“Stay? Wait… what… I’ll come with you!! I have to come with you. I’m coming with you.” – Chase

    Haha, we never mastered the stay command, he is too into following me!

    1. My shelties were exactly the same. They insisted on ‘keeping track’ of us at all times – I suspect they were just trying to herd us 🙂

  6. Hahaha, I almost spit food on this one.

    First though I want to tell you that 99% recall is pretty damn good in my book. 🙂

    Second, I can’t tell you how many times I tell Delilah to “Get out of the kitchen” yet when I say, “Go to the kitchen” she somehow does not know where it is. WTF is that about?

  7. what you have here is a thinking decision making entity. Command…suggestion…tomato…tomahto….
    I think he hears and he decides if it’s a good idea.
    LeeAnna with Cole, another thinking poodle

  8. Sam, like my pups, seems to suffer from a case of selective deafness disorder. It always seems to act up at the worst times, but never when I have a good treat in hand.

  9. They do have their own language. I did find though when I was trying to do a kitchen cooking photo shoot I wanted Gambler to put his paws up on the counter so I pointed and said up and up he went all four feet so I need to train better and use different words. my bad!

  10. What I find intriguing is that I have all the problems and more with my kids and yet the dogs are quite responsive. Sure, I haven’t pushed the training and obedience to quite the levels you have but the general remarks down at the beach are that my dogs are pretty mellow and well behaved. Bilbo is a Border Collie and they are pretty smart and like order. I think the combination of Bilbo and my husband sorted Lady out. She’s no longer getting up on our kitchen table to steal food, like when she first arrived.

  11. “come” is probably the most difficult word in all languages :o) and even with big ears some doggies can overhear that… the weird thing is, that Easy pops up immediately when I call my husband or any different person :o)

  12. It really doesn’t matter whether he understands you or not because, ultimately he is going to do whatever he deems appropriate. If he needs you for anything, he will please you. If he does not need you for anything ……………………..!
    Think of him as a child with super powers. If said child can out “cool” you; can out manoeuvre you; can out run you; can out damn near everything you ……… would you expect cooperation?
    It also really doesn’t matter whether you understand him or not because he is likely to change his mind in the time it takes a squirrel to sneeze and draw attention to itself. You cannot predict what he will do unless you understand all the little earthly triggers that kick start his brain, and further understand which bits of brain are doing the driving; which bits change the gears, and which bits are on the throttle.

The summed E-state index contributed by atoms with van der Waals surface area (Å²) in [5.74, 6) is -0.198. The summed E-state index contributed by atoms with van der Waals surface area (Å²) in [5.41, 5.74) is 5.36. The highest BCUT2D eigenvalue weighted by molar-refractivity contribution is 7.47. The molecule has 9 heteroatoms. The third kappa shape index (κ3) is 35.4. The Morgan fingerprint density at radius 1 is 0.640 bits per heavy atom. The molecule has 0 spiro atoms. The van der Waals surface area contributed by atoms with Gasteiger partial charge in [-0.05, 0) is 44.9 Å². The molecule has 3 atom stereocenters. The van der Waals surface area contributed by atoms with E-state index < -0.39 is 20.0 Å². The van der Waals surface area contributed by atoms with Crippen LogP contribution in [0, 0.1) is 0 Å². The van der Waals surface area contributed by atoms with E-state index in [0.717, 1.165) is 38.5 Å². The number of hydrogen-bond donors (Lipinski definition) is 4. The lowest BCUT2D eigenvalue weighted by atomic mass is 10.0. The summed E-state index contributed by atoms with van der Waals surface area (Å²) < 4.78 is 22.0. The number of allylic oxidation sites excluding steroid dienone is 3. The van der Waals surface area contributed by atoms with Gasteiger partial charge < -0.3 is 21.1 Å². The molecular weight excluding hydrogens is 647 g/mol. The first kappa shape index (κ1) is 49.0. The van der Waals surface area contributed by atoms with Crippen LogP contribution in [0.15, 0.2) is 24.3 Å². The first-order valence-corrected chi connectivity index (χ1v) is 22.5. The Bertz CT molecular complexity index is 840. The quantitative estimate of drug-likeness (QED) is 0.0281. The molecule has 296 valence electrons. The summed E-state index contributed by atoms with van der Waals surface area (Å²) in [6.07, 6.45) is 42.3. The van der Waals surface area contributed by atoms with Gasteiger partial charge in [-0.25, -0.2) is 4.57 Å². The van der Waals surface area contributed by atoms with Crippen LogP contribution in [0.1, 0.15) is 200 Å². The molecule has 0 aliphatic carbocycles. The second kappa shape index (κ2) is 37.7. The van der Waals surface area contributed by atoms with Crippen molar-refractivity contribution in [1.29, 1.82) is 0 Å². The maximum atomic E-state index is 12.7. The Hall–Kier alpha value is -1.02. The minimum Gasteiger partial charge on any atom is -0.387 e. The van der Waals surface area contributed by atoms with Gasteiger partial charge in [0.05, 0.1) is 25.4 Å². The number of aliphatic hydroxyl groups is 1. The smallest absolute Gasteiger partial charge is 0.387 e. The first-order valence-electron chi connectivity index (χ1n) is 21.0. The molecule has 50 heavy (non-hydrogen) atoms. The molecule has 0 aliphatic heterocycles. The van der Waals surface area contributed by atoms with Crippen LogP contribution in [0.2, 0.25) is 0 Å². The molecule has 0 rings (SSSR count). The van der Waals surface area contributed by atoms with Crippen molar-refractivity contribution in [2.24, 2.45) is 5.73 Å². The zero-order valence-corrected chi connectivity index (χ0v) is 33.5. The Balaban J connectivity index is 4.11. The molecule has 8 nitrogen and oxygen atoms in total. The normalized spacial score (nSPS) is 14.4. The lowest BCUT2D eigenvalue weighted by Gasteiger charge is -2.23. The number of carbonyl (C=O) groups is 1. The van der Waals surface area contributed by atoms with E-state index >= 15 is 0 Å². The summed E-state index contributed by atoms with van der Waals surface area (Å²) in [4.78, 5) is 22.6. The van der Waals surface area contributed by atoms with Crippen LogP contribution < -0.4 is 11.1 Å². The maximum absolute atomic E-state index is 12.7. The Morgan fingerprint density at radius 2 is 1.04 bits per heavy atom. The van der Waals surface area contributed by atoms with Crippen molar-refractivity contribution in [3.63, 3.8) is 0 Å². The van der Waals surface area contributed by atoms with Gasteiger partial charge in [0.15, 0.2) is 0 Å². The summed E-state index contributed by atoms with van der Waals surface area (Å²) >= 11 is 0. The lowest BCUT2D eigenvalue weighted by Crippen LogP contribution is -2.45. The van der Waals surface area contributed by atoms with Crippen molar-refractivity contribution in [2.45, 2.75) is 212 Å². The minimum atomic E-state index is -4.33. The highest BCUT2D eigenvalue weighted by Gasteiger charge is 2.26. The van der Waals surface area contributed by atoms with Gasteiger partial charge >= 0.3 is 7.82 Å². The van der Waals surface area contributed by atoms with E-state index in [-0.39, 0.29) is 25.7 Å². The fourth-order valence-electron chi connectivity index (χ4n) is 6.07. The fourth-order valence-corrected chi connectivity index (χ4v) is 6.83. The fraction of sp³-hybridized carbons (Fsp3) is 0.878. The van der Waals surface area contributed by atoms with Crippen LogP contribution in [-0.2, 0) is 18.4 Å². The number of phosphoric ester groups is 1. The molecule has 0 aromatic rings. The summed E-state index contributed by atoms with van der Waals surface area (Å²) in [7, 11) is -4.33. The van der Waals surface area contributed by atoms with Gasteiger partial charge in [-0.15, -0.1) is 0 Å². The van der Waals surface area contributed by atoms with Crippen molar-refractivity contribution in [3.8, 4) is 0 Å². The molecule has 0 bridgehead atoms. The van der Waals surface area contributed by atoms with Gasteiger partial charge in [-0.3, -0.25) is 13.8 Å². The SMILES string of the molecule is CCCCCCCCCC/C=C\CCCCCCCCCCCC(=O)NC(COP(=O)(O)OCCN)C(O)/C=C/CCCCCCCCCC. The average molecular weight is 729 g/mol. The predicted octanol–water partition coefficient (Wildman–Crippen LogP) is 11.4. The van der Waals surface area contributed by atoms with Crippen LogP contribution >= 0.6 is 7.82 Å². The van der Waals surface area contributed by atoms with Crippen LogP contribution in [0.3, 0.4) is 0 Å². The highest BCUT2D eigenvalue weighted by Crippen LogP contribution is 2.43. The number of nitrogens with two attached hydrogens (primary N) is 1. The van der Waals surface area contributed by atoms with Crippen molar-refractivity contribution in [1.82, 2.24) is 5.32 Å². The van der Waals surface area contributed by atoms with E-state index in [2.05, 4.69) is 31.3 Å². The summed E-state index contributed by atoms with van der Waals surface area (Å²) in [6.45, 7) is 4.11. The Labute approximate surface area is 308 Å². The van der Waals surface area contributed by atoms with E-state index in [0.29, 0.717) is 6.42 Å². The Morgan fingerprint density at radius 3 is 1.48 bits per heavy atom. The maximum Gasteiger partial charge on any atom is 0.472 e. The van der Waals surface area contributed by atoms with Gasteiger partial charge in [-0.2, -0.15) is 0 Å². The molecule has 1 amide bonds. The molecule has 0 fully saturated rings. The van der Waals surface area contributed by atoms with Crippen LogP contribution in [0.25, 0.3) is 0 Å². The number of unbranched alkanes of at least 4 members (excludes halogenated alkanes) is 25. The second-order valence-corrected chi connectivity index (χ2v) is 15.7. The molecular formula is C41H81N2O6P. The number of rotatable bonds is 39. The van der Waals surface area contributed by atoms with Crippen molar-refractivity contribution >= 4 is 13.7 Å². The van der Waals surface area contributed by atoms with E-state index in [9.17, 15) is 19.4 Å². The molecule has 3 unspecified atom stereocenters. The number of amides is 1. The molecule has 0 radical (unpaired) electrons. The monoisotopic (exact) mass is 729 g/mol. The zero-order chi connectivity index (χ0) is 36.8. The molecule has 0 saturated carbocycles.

A recommendation: Enjoy him for who he is and do not get hung up on on irrelevant stuff like communicating. He will poop and pee when necessary. He will eat whenever he is given food, and also when he sees some that he can help himself to, and also when a simple hit ‘n’ run will get him forbidden delicacies. He will act super-intelligent when he feels it necessary to further his agenda. He will happily, and without any conscience whatsoever, prove that you have no control over him ………. and generally in public.
    An easier question to answer would probably be “How do I communicate with my local politicians?” They have all the same traits as dogs…………. but need your vote periodically. That gives you a little power. Sam does not need any votes. He is in for life … and knows it! 🙂

    1. You must have met Sam before I got him, because you have a pretty fair idea of how his brain works (or doesn’t work in some cases). Communication is vital when we’re visiting patients at the hospital and hospice. Funny how hospital administrators frown on dogs on a reception desk. Most of the time he’s good (poodles generally like to please) but sometimes… 😉

      1. Nope ……. never met Sam, but two kids and a Ray provided a wonderful education on key issues like “how to stop wasting your time”; “why try and understand something that is totally out of your control anyway”; “how to appreciate them for who/what they are ….. even if it is incomprehensible.”
        Have a great day ……….. and you too Sam! 🙂